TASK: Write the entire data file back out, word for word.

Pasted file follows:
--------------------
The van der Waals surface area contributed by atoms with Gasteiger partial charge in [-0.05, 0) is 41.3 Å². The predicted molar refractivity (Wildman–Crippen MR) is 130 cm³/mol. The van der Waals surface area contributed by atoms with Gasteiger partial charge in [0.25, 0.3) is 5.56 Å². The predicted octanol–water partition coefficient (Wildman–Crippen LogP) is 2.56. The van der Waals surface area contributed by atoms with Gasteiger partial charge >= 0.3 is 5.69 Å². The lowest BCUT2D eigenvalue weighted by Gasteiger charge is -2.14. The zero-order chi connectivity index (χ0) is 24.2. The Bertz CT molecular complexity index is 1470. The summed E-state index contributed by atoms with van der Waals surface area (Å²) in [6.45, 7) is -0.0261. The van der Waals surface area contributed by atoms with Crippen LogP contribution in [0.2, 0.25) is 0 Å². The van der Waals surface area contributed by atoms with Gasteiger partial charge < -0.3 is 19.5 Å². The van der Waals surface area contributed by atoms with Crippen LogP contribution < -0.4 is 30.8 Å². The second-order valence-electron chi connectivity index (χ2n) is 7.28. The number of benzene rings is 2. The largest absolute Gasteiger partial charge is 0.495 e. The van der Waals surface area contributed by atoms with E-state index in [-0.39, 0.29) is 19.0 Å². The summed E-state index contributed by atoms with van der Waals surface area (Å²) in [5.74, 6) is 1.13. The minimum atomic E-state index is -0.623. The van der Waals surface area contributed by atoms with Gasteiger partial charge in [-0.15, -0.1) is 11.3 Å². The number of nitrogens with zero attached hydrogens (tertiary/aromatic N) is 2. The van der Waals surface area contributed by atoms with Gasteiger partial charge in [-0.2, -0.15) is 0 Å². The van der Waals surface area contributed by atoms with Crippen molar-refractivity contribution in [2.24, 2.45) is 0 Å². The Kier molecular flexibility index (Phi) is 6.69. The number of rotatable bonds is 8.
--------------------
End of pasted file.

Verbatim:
The van der Waals surface area contributed by atoms with Gasteiger partial charge in [-0.05, 0) is 41.3 Å². The predicted molar refractivity (Wildman–Crippen MR) is 130 cm³/mol. The van der Waals surface area contributed by atoms with Gasteiger partial charge in [0.25, 0.3) is 5.56 Å². The predicted octanol–water partition coefficient (Wildman–Crippen LogP) is 2.56. The van der Waals surface area contributed by atoms with Gasteiger partial charge >= 0.3 is 5.69 Å². The lowest BCUT2D eigenvalue weighted by Gasteiger charge is -2.14. The zero-order chi connectivity index (χ0) is 24.2. The Bertz CT molecular complexity index is 1470. The summed E-state index contributed by atoms with van der Waals surface area (Å²) in [6.45, 7) is -0.0261. The van der Waals surface area contributed by atoms with Crippen LogP contribution in [0.2, 0.25) is 0 Å². The van der Waals surface area contributed by atoms with Gasteiger partial charge < -0.3 is 19.5 Å². The van der Waals surface area contributed by atoms with Crippen LogP contribution < -0.4 is 30.8 Å². The second-order valence-electron chi connectivity index (χ2n) is 7.28. The number of benzene rings is 2. The largest absolute Gasteiger partial charge is 0.495 e. The van der Waals surface area contributed by atoms with E-state index in [-0.39, 0.29) is 19.0 Å². The summed E-state index contributed by atoms with van der Waals surface area (Å²) in [5.74, 6) is 1.13. The minimum atomic E-state index is -0.623. The van der Waals surface area contributed by atoms with Gasteiger partial charge in [-0.15, -0.1) is 11.3 Å². The number of nitrogens with zero attached hydrogens (tertiary/aromatic N) is 2. The van der Waals surface area contributed by atoms with Gasteiger partial charge in [-0.2, -0.15) is 0 Å². The van der Waals surface area contributed by atoms with Crippen molar-refractivity contribution in [2.24, 2.45) is 0 Å². The Kier molecular flexibility index (Phi) is 6.69. The number of rotatable bonds is 8.